Why is Marital Rape Still Not Crime in India?

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The Marital Rape continues to be Legal in India. It’s when a man imposes sexual intercourse on his wife with force or when the wife is not able to consent. According to a World Bank Data, India is one of the only thirty five countries in the world where spouses or marital rape is legal and that’s surely not a good list to be on. For years, activists, civil society and people in general have been asking for marital rape to be criminalized but it does not seem like it will happen anytime soon because the government does not want it and that is probably problematic.

On 29th August, 2017, the Centre told the Delhi High Court that if the marital rape is criminalized, then it can destabilize the institution of marriage and would become an easy tool to harass husbands. The Centre also said that criminalizing marital rape may also lead to its misuse just like Section 498A of Indian Penal Code that deals with cruelty to a wife by her husband or his relatives. This is the government’s response to petitions filed by All India Democratic Women’s Association, NGO RIT Foundation and survivor of a marital rape. The petitions challenge the exception to section 375 which defines rape. The exception states that the sexual intercourse of a man with his own wife, the woman not being under the age of fifteen, does not constitute rape. And add an insult to injury was what a Swaraj Kaushal tweets. Swaraj Kaushik is a Supreme Court Lawyer and Former Governor of Mizoram and the husband of Sushma Swaraj, the Union Minister of Foreign Affairs. He wrote that there is nothing like marital rape. Our home should not become police station and also, there will be more husbands in the jail than in the house. So, these tweets not only suggest that post sex in marriage cannot be called rape but they also make fun of the issue. Over the past few years, many political leaders and ministers have given their two pennies on the debate of marital rape and the most common one must act the most ridiculous one is that introducing a law against marital rape will destroy the sanctity of marriage.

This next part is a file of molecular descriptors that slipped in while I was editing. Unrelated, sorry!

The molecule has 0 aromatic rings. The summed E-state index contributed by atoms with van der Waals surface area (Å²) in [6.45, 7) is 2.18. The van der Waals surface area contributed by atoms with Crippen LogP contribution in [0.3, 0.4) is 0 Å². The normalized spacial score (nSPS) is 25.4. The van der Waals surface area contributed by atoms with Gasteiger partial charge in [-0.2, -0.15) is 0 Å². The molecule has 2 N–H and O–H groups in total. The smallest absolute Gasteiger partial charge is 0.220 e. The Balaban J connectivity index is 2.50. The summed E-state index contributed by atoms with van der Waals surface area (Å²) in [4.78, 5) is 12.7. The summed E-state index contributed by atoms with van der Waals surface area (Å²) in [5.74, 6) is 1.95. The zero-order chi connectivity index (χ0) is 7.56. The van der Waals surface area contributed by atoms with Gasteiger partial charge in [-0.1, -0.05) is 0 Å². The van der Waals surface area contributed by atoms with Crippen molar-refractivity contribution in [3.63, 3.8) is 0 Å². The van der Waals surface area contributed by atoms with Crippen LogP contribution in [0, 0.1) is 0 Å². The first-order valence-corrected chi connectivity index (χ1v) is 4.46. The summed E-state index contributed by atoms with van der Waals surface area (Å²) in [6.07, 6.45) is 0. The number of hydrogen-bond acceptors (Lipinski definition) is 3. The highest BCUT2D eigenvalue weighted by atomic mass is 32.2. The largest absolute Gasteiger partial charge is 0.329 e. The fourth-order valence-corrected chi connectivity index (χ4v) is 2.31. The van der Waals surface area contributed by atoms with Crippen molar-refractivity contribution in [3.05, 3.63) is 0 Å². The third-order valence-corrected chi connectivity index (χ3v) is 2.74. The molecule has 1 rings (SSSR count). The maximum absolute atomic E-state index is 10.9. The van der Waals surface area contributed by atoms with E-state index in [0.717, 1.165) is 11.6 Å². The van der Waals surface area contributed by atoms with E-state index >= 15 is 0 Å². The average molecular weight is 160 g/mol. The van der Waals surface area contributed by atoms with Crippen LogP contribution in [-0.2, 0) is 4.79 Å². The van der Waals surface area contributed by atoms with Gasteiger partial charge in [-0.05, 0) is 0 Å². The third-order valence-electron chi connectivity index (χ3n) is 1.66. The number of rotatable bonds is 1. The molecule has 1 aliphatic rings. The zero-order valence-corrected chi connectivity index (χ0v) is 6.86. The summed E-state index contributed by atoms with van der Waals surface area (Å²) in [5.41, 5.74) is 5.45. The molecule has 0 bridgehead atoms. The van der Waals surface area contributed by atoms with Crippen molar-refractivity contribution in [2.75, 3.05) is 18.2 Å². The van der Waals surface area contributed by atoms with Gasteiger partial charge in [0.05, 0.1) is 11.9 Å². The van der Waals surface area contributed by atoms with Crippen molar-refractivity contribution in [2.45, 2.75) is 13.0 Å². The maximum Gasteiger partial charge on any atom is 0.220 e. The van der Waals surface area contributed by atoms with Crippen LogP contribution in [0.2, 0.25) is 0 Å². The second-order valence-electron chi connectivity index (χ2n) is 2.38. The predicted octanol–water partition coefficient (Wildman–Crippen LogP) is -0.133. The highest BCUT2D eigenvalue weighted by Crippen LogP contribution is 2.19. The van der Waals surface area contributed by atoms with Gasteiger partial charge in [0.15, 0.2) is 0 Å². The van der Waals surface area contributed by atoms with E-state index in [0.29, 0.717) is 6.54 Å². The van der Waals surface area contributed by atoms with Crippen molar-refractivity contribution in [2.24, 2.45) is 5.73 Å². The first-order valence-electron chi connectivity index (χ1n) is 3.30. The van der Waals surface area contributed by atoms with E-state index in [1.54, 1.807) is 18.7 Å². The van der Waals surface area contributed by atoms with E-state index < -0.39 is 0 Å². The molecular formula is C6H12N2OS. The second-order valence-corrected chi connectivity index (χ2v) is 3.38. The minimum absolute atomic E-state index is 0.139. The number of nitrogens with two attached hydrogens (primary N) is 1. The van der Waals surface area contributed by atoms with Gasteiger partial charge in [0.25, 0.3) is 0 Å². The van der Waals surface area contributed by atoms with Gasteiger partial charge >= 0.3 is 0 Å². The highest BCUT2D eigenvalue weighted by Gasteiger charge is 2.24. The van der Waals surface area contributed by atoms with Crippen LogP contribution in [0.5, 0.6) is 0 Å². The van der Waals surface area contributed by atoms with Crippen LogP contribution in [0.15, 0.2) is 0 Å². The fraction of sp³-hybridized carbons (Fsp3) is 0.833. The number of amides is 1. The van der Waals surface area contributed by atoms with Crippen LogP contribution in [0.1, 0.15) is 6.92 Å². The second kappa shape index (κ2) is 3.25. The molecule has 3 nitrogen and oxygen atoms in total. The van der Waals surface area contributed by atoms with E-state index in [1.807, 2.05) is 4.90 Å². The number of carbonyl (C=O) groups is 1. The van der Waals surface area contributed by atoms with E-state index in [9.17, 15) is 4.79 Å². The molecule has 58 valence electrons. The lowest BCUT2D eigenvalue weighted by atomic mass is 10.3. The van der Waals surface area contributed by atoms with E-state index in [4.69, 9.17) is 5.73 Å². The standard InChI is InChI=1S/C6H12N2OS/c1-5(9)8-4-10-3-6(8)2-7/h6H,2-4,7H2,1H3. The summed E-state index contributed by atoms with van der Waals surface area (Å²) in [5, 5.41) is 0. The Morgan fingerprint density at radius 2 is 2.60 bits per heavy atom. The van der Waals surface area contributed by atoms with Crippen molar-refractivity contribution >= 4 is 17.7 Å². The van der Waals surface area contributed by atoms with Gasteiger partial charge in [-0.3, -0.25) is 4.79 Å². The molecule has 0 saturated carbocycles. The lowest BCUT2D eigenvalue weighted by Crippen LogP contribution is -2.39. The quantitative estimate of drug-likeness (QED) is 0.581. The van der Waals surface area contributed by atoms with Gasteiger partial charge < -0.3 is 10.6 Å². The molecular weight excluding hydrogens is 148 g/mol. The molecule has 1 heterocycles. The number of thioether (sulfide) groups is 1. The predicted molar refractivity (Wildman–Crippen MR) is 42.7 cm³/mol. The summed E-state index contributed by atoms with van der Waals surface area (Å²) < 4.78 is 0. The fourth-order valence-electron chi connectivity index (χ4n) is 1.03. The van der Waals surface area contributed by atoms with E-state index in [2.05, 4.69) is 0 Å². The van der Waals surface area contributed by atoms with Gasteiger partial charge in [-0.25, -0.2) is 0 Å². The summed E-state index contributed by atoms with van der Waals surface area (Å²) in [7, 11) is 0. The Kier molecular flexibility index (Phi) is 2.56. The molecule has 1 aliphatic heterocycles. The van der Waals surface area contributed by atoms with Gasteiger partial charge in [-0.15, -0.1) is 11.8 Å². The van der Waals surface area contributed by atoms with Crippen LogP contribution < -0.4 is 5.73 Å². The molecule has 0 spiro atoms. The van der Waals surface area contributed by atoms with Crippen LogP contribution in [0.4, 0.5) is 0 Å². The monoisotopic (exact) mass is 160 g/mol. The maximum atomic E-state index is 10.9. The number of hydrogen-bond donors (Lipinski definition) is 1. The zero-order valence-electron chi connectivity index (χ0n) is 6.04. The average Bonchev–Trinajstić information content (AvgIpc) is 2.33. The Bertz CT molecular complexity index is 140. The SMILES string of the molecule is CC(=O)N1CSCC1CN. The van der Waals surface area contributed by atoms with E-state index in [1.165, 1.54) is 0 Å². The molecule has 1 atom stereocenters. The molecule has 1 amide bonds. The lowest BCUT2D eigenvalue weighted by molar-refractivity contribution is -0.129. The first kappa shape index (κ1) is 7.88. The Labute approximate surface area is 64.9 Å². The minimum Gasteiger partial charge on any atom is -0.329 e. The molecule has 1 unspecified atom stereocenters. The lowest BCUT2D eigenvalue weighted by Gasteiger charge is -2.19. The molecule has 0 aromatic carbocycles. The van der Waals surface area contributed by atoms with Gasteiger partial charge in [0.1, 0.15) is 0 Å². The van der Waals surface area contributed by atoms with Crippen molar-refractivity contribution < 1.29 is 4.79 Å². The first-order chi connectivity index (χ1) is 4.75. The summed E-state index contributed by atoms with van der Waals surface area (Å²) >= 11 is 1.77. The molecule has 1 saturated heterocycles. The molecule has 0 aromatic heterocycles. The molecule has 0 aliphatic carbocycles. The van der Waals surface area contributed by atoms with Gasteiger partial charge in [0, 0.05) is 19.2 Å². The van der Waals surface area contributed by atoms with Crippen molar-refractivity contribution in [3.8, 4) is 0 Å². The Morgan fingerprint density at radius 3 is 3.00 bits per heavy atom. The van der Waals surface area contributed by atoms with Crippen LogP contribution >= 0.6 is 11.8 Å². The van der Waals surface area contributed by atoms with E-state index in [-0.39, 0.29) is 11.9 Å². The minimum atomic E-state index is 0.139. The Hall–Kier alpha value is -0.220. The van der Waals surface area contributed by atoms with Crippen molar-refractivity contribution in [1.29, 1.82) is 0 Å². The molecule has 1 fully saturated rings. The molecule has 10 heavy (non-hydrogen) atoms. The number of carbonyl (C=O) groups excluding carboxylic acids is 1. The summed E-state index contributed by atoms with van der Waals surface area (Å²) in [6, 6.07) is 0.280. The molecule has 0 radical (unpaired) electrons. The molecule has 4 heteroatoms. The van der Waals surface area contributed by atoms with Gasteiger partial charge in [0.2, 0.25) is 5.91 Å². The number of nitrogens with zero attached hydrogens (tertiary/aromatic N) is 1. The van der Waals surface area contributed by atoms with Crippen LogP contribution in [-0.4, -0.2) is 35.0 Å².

Even Smt. Menka Gandhi said in a written reply to the parliament that the  marital rape concept as it understood internationally cannot be applied appropriately in the Indian context due to various factors such as level of education, illiteracy, poverty, a myriad of customs and social values, various beliefs of religion and the mentality of society to treat marriage as a sacrament. In fact, the Justice Verma Committee which was formed after the Jyoti Singh rape case or Nirbhaya case to recommend amendments to the criminal law had also recommended that the exception of marital rape should be removed but this recommendation was rejected.

How big and grave this problem is? It is reflected in the numbers. A study conducted by the International Center for Research on Women (ICRW) and United Nations Population Fund in 2014 in 8 states of India showed that a third of men in these states admitted to having forced a sexual act on their wives or partners. The National Family Health Survey – 3 (NHFS-3) also showed that the majority of sexual violence reported by women was within the marriage. Perhaps India can learn a thing or two by our neighbors, Bhutan or Nepal to criminalize marital rape. Even though the United Nations have been urging India to do the same,

Let’s not romanticize the idea of marriage to the extent of overlooking matter of grave concern, and let’s not let the marriage turn into a state-sanctioned license to rape women and to take away their sexual autonomy as the Justice Verma Committee said “An attainment of equality of women and empowerment have to be essentially a combined effort of both the individual and state”.